Kudos for Barry Levinson
Award-winning screenwriter Barry Levinson will receive the Writers Guild of America, West’s 2010 Laurel Award for Screen, honoring lifetime achievement in outstanding writing for motion pictures, at the 2010 Writers Guild Awards West Coast ceremony to be held on Saturday, February 20, 2010, at the Hyatt Regency Century Plaza Hotel in Los Angeles.
“From Diner to Avalon, Rain Man to Tin Men, filmmaker Barry Levinson has long demonstrated a wonderful ability to create memorable movies that resonate with audiences by capturing a particular time and place,” said WGAW President John Wells. “A rare triple threat in the industry – writer, director, and producer – Barry has been the creative force behind many of this era’s defining films.”
Academy Award-winning screenwriter, director, and producer Levinson has crafted a reputation as a filmmaker able to translate literate and intelligent visions onto the big screen. As a screenwriter, Levinson has received three Oscar nominations for …And Justice for All (with co-writer Valerie Curtain, 1979), Diner (1982) and Avalon (1990). A six-time WGA nominee, Levinson has earned three Writers Guild Awards over the years: twice in 1991 for his script for Avalon (Original Screenplay) and a shared WGA statuette for his work on Time-Warner Presents: The Earth Day Special, as well as for his work on The Carol Burnett Show earlier in his writing career.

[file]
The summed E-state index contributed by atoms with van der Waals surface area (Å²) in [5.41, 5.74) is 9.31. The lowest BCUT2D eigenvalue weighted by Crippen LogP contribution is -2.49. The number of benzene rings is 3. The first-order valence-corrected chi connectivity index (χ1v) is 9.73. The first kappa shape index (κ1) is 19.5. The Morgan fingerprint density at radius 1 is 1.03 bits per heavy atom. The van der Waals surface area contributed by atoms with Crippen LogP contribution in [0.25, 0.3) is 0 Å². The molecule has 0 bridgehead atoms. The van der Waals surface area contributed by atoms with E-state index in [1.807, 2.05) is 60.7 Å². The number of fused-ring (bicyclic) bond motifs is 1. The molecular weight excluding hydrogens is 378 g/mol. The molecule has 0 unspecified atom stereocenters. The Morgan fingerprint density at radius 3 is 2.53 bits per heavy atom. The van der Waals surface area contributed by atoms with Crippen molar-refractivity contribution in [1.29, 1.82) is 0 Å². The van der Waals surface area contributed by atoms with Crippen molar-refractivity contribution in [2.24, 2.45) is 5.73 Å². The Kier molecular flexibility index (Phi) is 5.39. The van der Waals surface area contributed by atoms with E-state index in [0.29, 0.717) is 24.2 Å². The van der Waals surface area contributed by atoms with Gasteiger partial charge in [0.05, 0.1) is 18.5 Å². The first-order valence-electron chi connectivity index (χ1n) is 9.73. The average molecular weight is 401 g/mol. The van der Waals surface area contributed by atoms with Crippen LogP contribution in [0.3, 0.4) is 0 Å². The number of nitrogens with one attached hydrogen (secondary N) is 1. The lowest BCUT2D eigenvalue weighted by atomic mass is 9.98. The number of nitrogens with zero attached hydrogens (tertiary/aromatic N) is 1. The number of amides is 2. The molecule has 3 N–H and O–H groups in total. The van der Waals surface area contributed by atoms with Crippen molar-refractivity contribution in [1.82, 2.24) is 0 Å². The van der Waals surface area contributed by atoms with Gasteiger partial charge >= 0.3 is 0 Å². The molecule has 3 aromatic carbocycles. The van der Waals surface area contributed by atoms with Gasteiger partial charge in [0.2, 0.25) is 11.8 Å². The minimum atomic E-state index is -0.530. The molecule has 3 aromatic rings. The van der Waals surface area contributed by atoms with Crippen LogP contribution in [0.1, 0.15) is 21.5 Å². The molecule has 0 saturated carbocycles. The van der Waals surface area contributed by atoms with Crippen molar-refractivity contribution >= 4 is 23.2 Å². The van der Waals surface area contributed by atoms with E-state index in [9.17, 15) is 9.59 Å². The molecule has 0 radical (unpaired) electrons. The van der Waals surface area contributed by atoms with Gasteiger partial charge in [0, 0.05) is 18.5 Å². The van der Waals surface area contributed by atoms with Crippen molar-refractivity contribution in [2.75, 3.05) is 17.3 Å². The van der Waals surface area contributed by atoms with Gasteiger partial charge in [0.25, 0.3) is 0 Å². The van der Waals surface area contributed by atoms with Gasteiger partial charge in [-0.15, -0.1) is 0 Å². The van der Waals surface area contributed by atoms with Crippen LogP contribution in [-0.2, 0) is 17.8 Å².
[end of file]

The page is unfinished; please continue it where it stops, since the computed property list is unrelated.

In 1988, he was awarded the 1988 Best Director Oscar for the multiple Academy Award-winning film Rain Man, starring Tom Cruise and Dustin Hoffman. In 1991, Bugsy, directed and produced by Levinson, was nominated for ten Academy Awards, including Best Picture and Best Director. His other iconic films, from The Natural (1982) to Good Morning Vietnam (1987) to Sleepers (1996), written for the screen and directed by Levinson, based upon the book by Lorenzo Carcaterra, have been proved major box office hits.
Levinson’s other screenwriting credits include Jimmy Hollywood, Toys (co-written with his frequent writing partner Valerie Curtain), Unfaithfully Yours (Screenplay by Valerie Curtain & Barry Levinson and Robert Klane, based upon a screenplay by Preston Sturges), Best Friends (co-written with Curtain), Inside Moves (Screenplay by Valerie Curtain & Barry Levinson, based on the novel by Todd Walton).
Born and raised in Baltimore, Maryland, Levinson has used his hometown as the setting for four widely praised features: Diner, the semi-autobiographical comedy/drama that marked his directorial debut; Tin Men, involving warring aluminum siding salesmen; Avalon, in which his native city takes center stage through the recollections of an immigrant family; and Liberty Heights, a humorous and touching drama that captures the spirit of change in Baltimore circa 1954, addressing issues of race, class and religion.
After attending American University in Washington, D.C., Levinson moved to Los Angeles, where he began acting, as well as writing and performing comedy routines. He went on to write for several TV variety shows, including The Marty Feldman Comedy Machine, The Tim Conway Show, and The Carol Burnett Show. A key meeting with Mel Brooks led him to collaborate with the veteran comedian on features Silent Movie and High Anxiety, both of which he co-wrote along with Brooks, Ron Clark, and Rudy DeLuca.